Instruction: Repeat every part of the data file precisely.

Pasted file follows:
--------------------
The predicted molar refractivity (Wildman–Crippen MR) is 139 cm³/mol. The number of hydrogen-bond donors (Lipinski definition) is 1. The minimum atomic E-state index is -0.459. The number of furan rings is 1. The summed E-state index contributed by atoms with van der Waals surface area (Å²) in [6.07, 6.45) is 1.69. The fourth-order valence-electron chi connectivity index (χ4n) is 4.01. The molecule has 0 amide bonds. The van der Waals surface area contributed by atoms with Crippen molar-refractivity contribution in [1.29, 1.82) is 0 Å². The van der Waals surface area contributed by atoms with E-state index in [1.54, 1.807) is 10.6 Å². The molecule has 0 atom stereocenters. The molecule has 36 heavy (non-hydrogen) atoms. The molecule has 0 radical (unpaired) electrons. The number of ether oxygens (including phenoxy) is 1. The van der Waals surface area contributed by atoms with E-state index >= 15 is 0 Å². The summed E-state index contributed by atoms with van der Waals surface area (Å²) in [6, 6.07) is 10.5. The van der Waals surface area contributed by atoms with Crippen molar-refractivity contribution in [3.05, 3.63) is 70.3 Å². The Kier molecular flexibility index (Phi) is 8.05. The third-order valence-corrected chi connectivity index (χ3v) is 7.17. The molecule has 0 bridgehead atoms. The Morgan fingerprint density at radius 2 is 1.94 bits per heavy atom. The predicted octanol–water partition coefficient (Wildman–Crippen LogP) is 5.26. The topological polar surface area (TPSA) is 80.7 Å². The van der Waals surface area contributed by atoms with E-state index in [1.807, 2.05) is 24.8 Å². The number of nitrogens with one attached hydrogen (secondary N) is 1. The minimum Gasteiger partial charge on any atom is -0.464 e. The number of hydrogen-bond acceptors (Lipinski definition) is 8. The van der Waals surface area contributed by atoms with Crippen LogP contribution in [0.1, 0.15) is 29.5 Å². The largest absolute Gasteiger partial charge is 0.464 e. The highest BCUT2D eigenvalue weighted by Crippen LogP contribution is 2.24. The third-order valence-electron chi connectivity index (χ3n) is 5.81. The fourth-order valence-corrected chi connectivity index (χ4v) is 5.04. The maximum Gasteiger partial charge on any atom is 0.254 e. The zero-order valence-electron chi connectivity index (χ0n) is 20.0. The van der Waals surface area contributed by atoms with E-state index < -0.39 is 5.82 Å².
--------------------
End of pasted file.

The predicted molar refractivity (Wildman–Crippen MR) is 139 cm³/mol. The number of hydrogen-bond donors (Lipinski definition) is 1. The minimum atomic E-state index is -0.459. The number of furan rings is 1. The summed E-state index contributed by atoms with van der Waals surface area (Å²) in [6.07, 6.45) is 1.69. The fourth-order valence-electron chi connectivity index (χ4n) is 4.01. The molecule has 0 amide bonds. The van der Waals surface area contributed by atoms with Crippen molar-refractivity contribution in [1.29, 1.82) is 0 Å². The van der Waals surface area contributed by atoms with E-state index in [1.54, 1.807) is 10.6 Å². The molecule has 0 atom stereocenters. The molecule has 36 heavy (non-hydrogen) atoms. The molecule has 0 radical (unpaired) electrons. The number of ether oxygens (including phenoxy) is 1. The van der Waals surface area contributed by atoms with E-state index >= 15 is 0 Å². The summed E-state index contributed by atoms with van der Waals surface area (Å²) in [6, 6.07) is 10.5. The van der Waals surface area contributed by atoms with Crippen molar-refractivity contribution in [3.05, 3.63) is 70.3 Å². The Kier molecular flexibility index (Phi) is 8.05. The third-order valence-corrected chi connectivity index (χ3v) is 7.17. The molecule has 0 bridgehead atoms. The Morgan fingerprint density at radius 2 is 1.94 bits per heavy atom. The predicted octanol–water partition coefficient (Wildman–Crippen LogP) is 5.26. The topological polar surface area (TPSA) is 80.7 Å². The van der Waals surface area contributed by atoms with E-state index in [1.807, 2.05) is 24.8 Å². The number of nitrogens with one attached hydrogen (secondary N) is 1. The minimum Gasteiger partial charge on any atom is -0.464 e. The number of hydrogen-bond acceptors (Lipinski definition) is 8. The van der Waals surface area contributed by atoms with Crippen LogP contribution in [0.1, 0.15) is 29.5 Å². The largest absolute Gasteiger partial charge is 0.464 e. The highest BCUT2D eigenvalue weighted by Crippen LogP contribution is 2.24. The third-order valence-electron chi connectivity index (χ3n) is 5.81. The fourth-order valence-corrected chi connectivity index (χ4v) is 5.04. The maximum Gasteiger partial charge on any atom is 0.254 e. The zero-order valence-electron chi connectivity index (χ0n) is 20.0. The van der Waals surface area contributed by atoms with E-state index < -0.39 is 5.82 Å².